Around Boston

The Pilgrim Fathers landed and built a new community on the coast south of Boston back in 1620. In the historically-accurate village of Plimoth Plantation, near Plymouth, costumed role players cook, tend gardens and discuss the news as if it were 1627. In the town of Plymouth itself, tour Mayflower II to learn about the 102 men, women and children, who spent 65 days in cramped conditions as they crossed the Atlantic in 1620. This replica was built in Devon and crossed the Atlantic in 1957. Or for something completely different, stop at Wrentham’s outlet mall for bargains on name brands all year round.

In the USA, the War of Independence is referred to as just “the Revolution”. Boston was a hothouse of anti-British fervour, but the first shots were fired outside the city, to the west, in the towns of Lexington and Concord. The statue of Captain John Parker on Lexington Green pays homage to the “embattled farmers”, who faced British regulars in the early hours of April 19th, 1775. Down the street, the Munroe Tavern served as the British military headquarters on that chaotic day.

For the background to the events of 1775, start at the Minute Man National Historical Park in Concord; the actual “battle” took place at the North Bridge on the other side of town. Concord was also home to influential 19th-century authors. Visit The Manse, where essayist and poet Ralph Waldo Emerson lived and Louisa May Alcott’s Orchard House, for the real story behind Little Women.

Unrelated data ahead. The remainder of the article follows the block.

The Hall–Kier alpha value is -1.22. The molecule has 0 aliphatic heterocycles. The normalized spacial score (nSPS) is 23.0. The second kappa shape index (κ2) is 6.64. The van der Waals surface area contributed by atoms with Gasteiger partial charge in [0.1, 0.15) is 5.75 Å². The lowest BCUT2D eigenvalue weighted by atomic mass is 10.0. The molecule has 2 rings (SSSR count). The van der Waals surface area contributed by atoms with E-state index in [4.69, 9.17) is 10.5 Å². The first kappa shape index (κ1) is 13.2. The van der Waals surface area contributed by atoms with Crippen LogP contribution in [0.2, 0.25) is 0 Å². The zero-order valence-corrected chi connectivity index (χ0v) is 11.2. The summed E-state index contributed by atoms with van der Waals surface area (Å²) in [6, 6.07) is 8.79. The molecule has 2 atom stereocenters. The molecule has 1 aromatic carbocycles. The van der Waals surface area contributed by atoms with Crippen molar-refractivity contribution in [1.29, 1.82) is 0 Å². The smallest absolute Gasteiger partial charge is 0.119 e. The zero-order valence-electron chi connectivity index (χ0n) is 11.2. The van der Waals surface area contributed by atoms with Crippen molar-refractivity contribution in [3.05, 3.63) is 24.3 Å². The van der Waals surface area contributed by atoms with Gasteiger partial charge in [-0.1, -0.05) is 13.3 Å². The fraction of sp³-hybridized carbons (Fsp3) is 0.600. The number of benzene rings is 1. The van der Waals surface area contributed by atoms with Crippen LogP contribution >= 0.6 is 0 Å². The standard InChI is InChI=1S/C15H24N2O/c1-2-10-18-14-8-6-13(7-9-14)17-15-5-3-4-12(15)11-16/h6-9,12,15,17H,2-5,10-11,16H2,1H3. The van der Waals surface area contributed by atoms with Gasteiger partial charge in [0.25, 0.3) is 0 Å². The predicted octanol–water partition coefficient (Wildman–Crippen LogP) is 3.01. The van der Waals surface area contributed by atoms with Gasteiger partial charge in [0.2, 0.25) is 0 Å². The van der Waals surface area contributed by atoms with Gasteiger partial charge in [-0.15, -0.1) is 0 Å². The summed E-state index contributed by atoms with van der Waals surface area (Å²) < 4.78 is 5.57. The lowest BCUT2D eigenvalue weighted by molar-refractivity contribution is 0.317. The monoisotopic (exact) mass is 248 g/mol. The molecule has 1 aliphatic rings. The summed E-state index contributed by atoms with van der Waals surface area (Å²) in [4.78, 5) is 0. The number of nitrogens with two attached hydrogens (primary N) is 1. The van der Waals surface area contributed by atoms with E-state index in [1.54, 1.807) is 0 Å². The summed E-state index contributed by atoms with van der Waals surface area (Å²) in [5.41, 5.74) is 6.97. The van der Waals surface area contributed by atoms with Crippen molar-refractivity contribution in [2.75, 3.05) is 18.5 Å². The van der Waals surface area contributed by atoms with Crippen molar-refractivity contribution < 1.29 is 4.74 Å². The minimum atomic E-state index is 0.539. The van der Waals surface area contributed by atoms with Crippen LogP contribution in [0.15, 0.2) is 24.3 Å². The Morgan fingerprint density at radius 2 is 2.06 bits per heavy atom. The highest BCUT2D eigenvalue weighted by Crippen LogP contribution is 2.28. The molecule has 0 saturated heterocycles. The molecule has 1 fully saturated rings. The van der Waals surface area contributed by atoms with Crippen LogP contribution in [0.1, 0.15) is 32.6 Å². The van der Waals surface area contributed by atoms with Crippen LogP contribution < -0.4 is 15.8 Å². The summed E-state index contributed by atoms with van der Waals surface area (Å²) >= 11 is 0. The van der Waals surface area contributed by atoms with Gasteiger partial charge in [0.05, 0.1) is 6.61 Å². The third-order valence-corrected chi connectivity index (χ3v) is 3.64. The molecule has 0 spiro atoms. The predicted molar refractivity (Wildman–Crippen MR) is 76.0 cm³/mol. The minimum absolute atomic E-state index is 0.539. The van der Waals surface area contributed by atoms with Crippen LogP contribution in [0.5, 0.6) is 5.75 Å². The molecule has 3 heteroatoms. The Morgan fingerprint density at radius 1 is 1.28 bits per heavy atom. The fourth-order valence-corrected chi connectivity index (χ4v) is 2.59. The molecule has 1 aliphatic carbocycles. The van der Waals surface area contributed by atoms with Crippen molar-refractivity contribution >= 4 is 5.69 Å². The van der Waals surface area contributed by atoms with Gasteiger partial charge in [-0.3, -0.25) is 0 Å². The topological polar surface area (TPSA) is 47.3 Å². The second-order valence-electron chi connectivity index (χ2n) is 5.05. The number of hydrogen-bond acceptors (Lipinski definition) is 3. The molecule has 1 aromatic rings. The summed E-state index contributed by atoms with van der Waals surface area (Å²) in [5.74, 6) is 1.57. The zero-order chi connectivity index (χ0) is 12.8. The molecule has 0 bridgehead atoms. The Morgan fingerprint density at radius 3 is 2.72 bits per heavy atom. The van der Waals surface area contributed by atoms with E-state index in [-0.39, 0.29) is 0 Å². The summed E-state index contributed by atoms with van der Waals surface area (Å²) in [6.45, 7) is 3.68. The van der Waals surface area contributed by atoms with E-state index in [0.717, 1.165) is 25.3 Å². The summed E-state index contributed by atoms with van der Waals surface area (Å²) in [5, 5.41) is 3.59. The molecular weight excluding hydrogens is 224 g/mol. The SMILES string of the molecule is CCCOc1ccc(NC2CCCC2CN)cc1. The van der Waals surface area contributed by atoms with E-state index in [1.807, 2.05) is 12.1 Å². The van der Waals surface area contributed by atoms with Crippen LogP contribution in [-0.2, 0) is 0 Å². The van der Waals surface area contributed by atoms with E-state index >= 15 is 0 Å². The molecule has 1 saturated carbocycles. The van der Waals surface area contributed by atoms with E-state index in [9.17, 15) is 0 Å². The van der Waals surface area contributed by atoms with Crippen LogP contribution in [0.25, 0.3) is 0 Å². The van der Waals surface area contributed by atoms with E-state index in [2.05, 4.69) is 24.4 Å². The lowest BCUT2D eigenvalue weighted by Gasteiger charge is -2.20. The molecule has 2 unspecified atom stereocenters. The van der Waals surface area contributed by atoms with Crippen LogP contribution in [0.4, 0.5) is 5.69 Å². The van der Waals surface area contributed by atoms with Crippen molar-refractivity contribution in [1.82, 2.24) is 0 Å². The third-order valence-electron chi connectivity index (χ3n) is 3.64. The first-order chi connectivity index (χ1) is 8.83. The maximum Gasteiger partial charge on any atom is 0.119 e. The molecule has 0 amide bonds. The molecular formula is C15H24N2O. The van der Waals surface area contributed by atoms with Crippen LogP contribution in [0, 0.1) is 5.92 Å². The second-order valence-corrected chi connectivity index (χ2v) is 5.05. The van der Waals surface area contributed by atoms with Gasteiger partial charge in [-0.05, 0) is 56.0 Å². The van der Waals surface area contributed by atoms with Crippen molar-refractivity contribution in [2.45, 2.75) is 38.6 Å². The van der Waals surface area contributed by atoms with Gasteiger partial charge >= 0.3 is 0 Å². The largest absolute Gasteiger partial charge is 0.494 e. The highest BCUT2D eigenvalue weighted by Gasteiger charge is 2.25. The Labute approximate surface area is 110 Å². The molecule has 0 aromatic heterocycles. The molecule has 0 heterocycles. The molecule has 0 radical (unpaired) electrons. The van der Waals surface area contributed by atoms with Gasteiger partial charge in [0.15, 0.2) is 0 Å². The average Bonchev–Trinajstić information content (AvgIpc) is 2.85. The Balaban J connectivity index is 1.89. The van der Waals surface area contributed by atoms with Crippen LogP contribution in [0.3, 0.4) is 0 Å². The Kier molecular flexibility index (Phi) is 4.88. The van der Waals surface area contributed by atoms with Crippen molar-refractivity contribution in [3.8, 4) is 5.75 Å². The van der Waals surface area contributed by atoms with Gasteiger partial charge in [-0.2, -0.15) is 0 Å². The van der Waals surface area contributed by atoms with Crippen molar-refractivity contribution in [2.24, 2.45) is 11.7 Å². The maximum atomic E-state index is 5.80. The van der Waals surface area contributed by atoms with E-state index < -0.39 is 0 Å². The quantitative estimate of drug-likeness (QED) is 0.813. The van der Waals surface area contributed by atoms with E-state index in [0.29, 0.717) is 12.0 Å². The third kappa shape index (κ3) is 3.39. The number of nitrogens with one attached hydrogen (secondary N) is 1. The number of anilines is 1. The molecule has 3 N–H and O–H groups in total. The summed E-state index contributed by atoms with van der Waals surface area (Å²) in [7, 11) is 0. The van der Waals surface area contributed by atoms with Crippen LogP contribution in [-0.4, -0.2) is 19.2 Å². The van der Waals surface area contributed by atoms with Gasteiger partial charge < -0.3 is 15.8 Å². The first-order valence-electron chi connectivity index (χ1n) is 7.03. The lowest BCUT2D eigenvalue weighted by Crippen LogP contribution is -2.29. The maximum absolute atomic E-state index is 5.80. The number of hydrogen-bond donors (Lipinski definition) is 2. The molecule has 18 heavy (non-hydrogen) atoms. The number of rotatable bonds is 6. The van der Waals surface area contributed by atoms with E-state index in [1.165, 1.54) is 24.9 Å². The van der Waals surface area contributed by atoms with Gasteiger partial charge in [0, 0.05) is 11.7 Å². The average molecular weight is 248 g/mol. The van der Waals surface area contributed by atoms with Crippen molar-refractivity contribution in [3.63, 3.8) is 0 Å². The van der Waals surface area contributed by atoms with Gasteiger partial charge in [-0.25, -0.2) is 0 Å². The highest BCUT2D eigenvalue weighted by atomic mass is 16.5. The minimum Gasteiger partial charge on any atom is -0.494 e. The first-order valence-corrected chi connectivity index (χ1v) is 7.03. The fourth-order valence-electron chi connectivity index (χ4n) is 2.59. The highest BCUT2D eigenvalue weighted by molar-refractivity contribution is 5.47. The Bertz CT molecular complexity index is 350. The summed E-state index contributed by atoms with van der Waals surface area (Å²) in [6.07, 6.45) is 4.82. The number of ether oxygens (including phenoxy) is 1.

Nearby Lowell was a major player in another massive change: the Industrial Revolution. Today, this gritty town is enjoying a renaissance, attracting visitors to its museums and the Lowell Folk Festival, the USA’s largest free jamboree, with six outdoor stages.

Less discovered than Cape Cod, the “North Shore” (as locals call the coastline just north of Boston) is a delightful mix of fishing harbours and beaches, museums and artists’ haunts.

Many communities date back to the mid-17th century – and none is more famous (or infamous) than Salem, where you can discover the truth behind the 1692 witchcraft trials at the Salem Witch Museum. But, there is much more to see, especially in the renowned Peabody Essex Museum. Originally a showcase for treasures brought back by sea captains, the collection also includes maritime art, photography, a 200-year-old merchant’s house from China and more.

Drive along the shore to Manchester-by-the-Sea, with its “Singing Beach” and Gloucester; this fishing port was the backdrop to the film, The Perfect Storm, based on the tragic, true story of a local boat. Stroll round Rocky Neck, America’s oldest art colony, where artists still work.

 

Fantastic!!! Left wanting more, and plan to return. Cannot fault any aspect of the holiday!!! Many thanks for all of your help - we had the best holiday ever!!

Mr Blyth - Travelled to New York